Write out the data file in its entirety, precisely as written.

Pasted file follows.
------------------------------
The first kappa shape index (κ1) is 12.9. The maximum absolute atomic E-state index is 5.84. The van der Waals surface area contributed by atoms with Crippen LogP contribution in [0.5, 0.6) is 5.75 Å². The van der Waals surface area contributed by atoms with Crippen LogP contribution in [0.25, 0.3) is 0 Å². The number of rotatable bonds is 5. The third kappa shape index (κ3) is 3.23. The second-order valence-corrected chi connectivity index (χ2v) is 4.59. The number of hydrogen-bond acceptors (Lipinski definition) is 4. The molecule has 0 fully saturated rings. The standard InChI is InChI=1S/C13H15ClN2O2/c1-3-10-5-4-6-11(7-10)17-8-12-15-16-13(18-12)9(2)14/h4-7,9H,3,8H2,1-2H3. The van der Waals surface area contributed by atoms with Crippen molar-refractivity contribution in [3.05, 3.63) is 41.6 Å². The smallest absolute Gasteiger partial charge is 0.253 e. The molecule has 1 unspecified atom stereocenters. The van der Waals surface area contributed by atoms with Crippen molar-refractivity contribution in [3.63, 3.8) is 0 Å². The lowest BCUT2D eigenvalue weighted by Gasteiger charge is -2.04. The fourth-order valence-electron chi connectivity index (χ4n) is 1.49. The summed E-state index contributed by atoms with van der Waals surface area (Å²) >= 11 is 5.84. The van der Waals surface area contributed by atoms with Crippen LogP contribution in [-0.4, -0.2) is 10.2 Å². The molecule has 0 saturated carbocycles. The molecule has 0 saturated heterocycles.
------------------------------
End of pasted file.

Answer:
The first kappa shape index (κ1) is 12.9. The maximum absolute atomic E-state index is 5.84. The van der Waals surface area contributed by atoms with Crippen LogP contribution in [0.5, 0.6) is 5.75 Å². The van der Waals surface area contributed by atoms with Crippen LogP contribution in [0.25, 0.3) is 0 Å². The number of rotatable bonds is 5. The third kappa shape index (κ3) is 3.23. The second-order valence-corrected chi connectivity index (χ2v) is 4.59. The number of hydrogen-bond acceptors (Lipinski definition) is 4. The molecule has 0 fully saturated rings. The standard InChI is InChI=1S/C13H15ClN2O2/c1-3-10-5-4-6-11(7-10)17-8-12-15-16-13(18-12)9(2)14/h4-7,9H,3,8H2,1-2H3. The van der Waals surface area contributed by atoms with Crippen molar-refractivity contribution in [3.05, 3.63) is 41.6 Å². The smallest absolute Gasteiger partial charge is 0.253 e. The molecule has 1 unspecified atom stereocenters. The van der Waals surface area contributed by atoms with Crippen molar-refractivity contribution in [3.63, 3.8) is 0 Å². The lowest BCUT2D eigenvalue weighted by Gasteiger charge is -2.04. The fourth-order valence-electron chi connectivity index (χ4n) is 1.49. The summed E-state index contributed by atoms with van der Waals surface area (Å²) >= 11 is 5.84. The van der Waals surface area contributed by atoms with Crippen LogP contribution in [-0.4, -0.2) is 10.2 Å². The molecule has 0 saturated carbocycles. The molecule has 0 saturated heterocycles.